2.     basic structure of a virus - a piece of nucleic acid (RNA or DNA) enclosed by a  protein coat (capsid); possess no nucleus, organelles, cell membrane, or cytoplasm.

3.     size - 1/10 to 1/1000 the size of an ordinary bacterial cell.

4.     nonmotile

5.     examples of diseases? 


Important Note:  We will consider a sixth group, the helminths (worms), in our study of microbiology.  While most of the adult stages of these worms are macroscopic, many of them go through a microscopic stage in their life cycles (egg & larval stages).  Some examples of helminths are tapeworms, hookworms, pinworms, heartworms, and Chinese liver flukes.  More to come later!!


III.       A Brief History of Microbiology


C.        Leeuwenhoeck (lived 1632-1723)

1.       What discovery is he credited with?  First person to use microscopes to observe microbes; as a hobby he made small handheld microscopes; he called microorganisms “animalcules.”


C.       Hooke

1.       What discovery is he credited with?  He first described “cellulae” (small rooms) in cork in 1665.  His discovery led to the formulation of the cell theory, which states that cells are the basic organizational unit of all living things.


C.       Redi and Spontaneous Generation

1.       What is this theory? Living organisms arise from nonliving things (ex. maggots come from rotting meat)

2.     Who disproved this theory and how?  In the late 1600’s Francisco Redi showed that maggots developed only in meat that flies could reach to lay eggs on. 

3.     Many insisted that he only disproved spontaneous generation for macroorganisms; maybe microbes were an exception.


D.      Needham vs. Spallanzani - still trying to prove or disprove the theory of spontaneous generation.

1.       What was Needham's hypothesis, experiment, & conclusions?  Everyone knew boiling killed microbes; so, he would boil chicken broth, put it in a flask, & seal it; if microbes grew, then it could only be because of spontaneous generation; they did grow.  [We now know that microbes grew because the flask was not sterilized before he poured in the broth!]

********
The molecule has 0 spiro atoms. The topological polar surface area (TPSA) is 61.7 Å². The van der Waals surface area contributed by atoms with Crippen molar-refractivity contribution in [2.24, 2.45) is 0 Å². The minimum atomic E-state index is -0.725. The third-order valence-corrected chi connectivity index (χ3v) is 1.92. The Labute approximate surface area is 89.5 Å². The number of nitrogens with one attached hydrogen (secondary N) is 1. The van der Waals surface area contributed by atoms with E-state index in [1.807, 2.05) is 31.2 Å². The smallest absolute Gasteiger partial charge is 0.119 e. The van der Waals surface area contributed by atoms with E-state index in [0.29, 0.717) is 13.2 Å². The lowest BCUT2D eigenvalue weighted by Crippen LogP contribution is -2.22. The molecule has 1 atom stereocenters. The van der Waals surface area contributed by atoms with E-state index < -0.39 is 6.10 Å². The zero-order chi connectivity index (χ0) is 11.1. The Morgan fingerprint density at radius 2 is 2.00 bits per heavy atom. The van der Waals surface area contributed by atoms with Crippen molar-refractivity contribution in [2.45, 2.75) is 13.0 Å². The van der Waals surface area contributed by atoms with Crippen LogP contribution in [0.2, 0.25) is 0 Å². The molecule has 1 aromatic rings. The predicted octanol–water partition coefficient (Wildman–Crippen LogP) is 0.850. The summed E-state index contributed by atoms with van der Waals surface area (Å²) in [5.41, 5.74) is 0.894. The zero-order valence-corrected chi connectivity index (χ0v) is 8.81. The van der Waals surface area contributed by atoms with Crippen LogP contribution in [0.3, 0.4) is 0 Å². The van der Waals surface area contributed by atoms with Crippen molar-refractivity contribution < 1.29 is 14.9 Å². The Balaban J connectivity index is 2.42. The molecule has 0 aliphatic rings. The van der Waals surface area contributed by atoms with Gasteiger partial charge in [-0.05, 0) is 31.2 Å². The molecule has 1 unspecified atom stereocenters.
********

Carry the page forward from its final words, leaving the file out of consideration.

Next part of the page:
2.     What was Spallanzani's hypothesis, experiment, & conclusions?  He was not convinced by Needham's experiment.  He put broth in a flask, sealed it (creating a vacuum), & then boiled it.  There were no microbes in the cooled broth!  Critics said he didn't disprove spontaneous generation - they said he just proved that spontaneous generation required air.


          E.  Pasteur's Epic Experiments (1859)

1.       What was his experimental method?  To offset the argument that air was necessary for spontaneous generation, Pasteur allowed the free passage of air, but prevented the entry of microbes.  He boiled meat broth in a flask & then drew out & curved the neck of the flask in a flame.  No microbes developed in the flask.  When he tilted the flask so some broth flowed into the curved neck & then tilted it back so the broth was returned to the base of the flask, microbes grew.  Gravity had caused the microbes that had entered the flask in air & dust to settle at the low point of the neck, never reaching the broth in the base until the broth washed them in.  


2.     Pasteur's success was partly due to good luck.  He used meat, which contains few bacterial endospores (endospores are resistant to heat; many experiments done prior to Pasteur's used vegetable broths - plants contains many endospore-forming bacteria.)


                   3.  What 3 things did Pasteur's experiments prove? 

a.        No living things arise by spontaneous generation.

b.       Microbes are everywhere - even in the air and dust

c.        The growth of microbes causes dead plant & animal tissue to decompose & food to spoil (this led him to develop the technique of pasteurization - he developed it to keep wine from spoiling).